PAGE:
In gamification, we (I) talk about flow all the time. But, as I have explained in previous posts, it isn’t really flow that we are speaking about in its truest for — rather balance. The fine line between challenge and ability, where a player might find themselves stretched but not in a position where the challenge is impossible (or boringly easy).
As a very quick reminder, Flow is a state that Mihály Csíkszentmihályi wrote about in his book “Flow: The Psychology of Optimal Experience ”. It is a state in which everything is perfectly balanced, skill, challenge, concentration and more. Time seems to stand still, the world around you evaporates — it is just you and the task.
He identified six factors, that in combination produce flow.
- Intense and focused concentration on the present moment
- Merging of action and awareness
- A loss of reflective self-consciousness
- A sense of personal control or agency over the situation or activity
- A distortion of temporal experience, one’s subjective experience of time is altered
- Experience of the activity as intrinsically rewarding also referred to as autotelic experience
Anyway, the reason this has sprung to mind is that recently I was late to work, because of a knotted piece of string!
My daughter had made a kite and the thread she had used as the string was knotted and tangled. Before work, I decided I would quickly untangle it. I set to the task and after what felt like maybe 10 minutes, I was finished. Only it wasn’t 10 minutes, it was 40 minutes and I was late for work!
I had experienced Flow, proper Flow, not just a well balanced or even immersive experience, Flow. Time and space ceased to exist as I battled the string.
This was an epiphanal moment for me, as it solidified a thought that had been building for years. We need to stop talking about Flow as a goal for a standard gamified system! It just isn’t a sensible or even a likely objective for standard gamification (a bit like fun..). By that, I mean pure gamification, where it is game elements in non-game contexts, the addition of game elements to improve a process, not to create a “real” game.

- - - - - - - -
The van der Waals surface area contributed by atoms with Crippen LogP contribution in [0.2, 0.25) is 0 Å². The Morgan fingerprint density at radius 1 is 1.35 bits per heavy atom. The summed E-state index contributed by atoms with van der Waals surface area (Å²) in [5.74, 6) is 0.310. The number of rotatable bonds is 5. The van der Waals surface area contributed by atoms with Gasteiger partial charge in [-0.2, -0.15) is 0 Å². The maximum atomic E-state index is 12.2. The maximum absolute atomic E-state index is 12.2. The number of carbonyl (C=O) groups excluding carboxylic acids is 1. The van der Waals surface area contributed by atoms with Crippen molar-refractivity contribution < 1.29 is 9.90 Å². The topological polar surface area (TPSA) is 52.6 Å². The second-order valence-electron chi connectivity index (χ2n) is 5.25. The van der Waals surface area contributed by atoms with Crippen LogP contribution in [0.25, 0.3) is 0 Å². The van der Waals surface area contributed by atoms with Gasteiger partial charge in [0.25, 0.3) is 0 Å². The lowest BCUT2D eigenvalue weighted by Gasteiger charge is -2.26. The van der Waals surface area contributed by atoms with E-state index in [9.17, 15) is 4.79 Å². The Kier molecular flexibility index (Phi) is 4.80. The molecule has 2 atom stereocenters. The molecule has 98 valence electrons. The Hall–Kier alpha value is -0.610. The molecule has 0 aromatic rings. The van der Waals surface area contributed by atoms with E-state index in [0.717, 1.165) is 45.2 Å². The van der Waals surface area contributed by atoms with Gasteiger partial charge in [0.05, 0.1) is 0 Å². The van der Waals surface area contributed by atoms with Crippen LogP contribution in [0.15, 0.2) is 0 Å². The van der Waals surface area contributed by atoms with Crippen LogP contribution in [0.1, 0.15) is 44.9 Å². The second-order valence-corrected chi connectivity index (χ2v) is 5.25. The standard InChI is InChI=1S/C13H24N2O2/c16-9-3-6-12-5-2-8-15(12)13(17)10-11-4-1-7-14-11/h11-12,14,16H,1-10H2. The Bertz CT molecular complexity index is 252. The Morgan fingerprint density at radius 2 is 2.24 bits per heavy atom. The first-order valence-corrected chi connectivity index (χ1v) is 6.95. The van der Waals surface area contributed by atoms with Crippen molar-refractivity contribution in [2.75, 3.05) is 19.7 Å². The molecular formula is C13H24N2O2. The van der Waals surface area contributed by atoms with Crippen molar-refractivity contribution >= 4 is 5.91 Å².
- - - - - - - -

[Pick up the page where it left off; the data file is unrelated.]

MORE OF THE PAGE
Gamification does not promote Flow, it just can’t on its own.
We can and should use the concept of balancing skill with the challenge as a design objective, but that isn’t enough to create Flow on its own. You can create a feeling of disconnection from reality and a certain level of immersion, certainly, but I have never used a gamified solution that made time and space cease to matter. Be honest, have you? Flow is not a KPI, like fun, it can be the outcome of a well-designed system, I just feel that for true flow you need to look towards full games, not just gamification.
That doesn’t mean that I have not experienced great gamified solutions — of course, I have, many in fact!
 M. Csikszentmihalyi, Flow: The psychology of optimal performance. 1990.
Originally published at Gamified UK — #Gamification Expert.